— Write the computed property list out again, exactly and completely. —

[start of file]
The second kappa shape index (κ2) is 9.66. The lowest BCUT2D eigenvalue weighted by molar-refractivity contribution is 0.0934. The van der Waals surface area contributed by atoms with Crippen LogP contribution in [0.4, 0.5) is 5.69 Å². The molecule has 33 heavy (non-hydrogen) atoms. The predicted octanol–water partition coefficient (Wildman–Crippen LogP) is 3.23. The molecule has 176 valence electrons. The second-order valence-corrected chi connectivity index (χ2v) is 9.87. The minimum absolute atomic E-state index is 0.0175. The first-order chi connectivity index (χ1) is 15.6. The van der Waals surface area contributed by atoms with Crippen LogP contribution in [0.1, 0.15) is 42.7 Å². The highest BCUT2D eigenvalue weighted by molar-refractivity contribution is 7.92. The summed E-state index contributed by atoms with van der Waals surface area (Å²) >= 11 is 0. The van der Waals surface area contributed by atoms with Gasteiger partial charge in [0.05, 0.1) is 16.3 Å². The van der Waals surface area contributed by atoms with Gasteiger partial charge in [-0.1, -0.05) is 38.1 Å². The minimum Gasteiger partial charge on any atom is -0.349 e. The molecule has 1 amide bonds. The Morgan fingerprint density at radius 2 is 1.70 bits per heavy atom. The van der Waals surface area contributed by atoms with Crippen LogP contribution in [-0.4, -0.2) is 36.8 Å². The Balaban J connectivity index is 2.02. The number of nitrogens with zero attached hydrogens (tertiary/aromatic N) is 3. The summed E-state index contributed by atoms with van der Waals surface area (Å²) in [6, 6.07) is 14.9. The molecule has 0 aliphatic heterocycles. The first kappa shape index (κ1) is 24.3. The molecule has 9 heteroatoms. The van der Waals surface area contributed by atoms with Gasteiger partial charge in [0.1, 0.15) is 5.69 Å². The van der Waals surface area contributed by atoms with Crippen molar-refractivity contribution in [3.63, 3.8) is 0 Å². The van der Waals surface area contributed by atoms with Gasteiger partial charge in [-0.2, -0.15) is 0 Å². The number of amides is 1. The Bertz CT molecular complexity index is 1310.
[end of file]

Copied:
The second kappa shape index (κ2) is 9.66. The lowest BCUT2D eigenvalue weighted by molar-refractivity contribution is 0.0934. The van der Waals surface area contributed by atoms with Crippen LogP contribution in [0.4, 0.5) is 5.69 Å². The molecule has 33 heavy (non-hydrogen) atoms. The predicted octanol–water partition coefficient (Wildman–Crippen LogP) is 3.23. The molecule has 176 valence electrons. The second-order valence-corrected chi connectivity index (χ2v) is 9.87. The minimum absolute atomic E-state index is 0.0175. The first-order chi connectivity index (χ1) is 15.6. The van der Waals surface area contributed by atoms with Crippen LogP contribution in [0.1, 0.15) is 42.7 Å². The highest BCUT2D eigenvalue weighted by molar-refractivity contribution is 7.92. The summed E-state index contributed by atoms with van der Waals surface area (Å²) >= 11 is 0. The van der Waals surface area contributed by atoms with Gasteiger partial charge in [0.05, 0.1) is 16.3 Å². The van der Waals surface area contributed by atoms with Gasteiger partial charge in [-0.1, -0.05) is 38.1 Å². The minimum Gasteiger partial charge on any atom is -0.349 e. The molecule has 1 amide bonds. The Morgan fingerprint density at radius 2 is 1.70 bits per heavy atom. The van der Waals surface area contributed by atoms with Crippen LogP contribution in [-0.4, -0.2) is 36.8 Å². The Balaban J connectivity index is 2.02. The number of nitrogens with zero attached hydrogens (tertiary/aromatic N) is 3. The summed E-state index contributed by atoms with van der Waals surface area (Å²) in [6, 6.07) is 14.9. The molecule has 0 aliphatic heterocycles. The first kappa shape index (κ1) is 24.3. The molecule has 9 heteroatoms. The van der Waals surface area contributed by atoms with Gasteiger partial charge in [0.1, 0.15) is 5.69 Å². The van der Waals surface area contributed by atoms with Crippen molar-refractivity contribution in [3.63, 3.8) is 0 Å². The van der Waals surface area contributed by atoms with Gasteiger partial charge in [-0.2, -0.15) is 0 Å². The number of amides is 1. The Bertz CT molecular complexity index is 1310.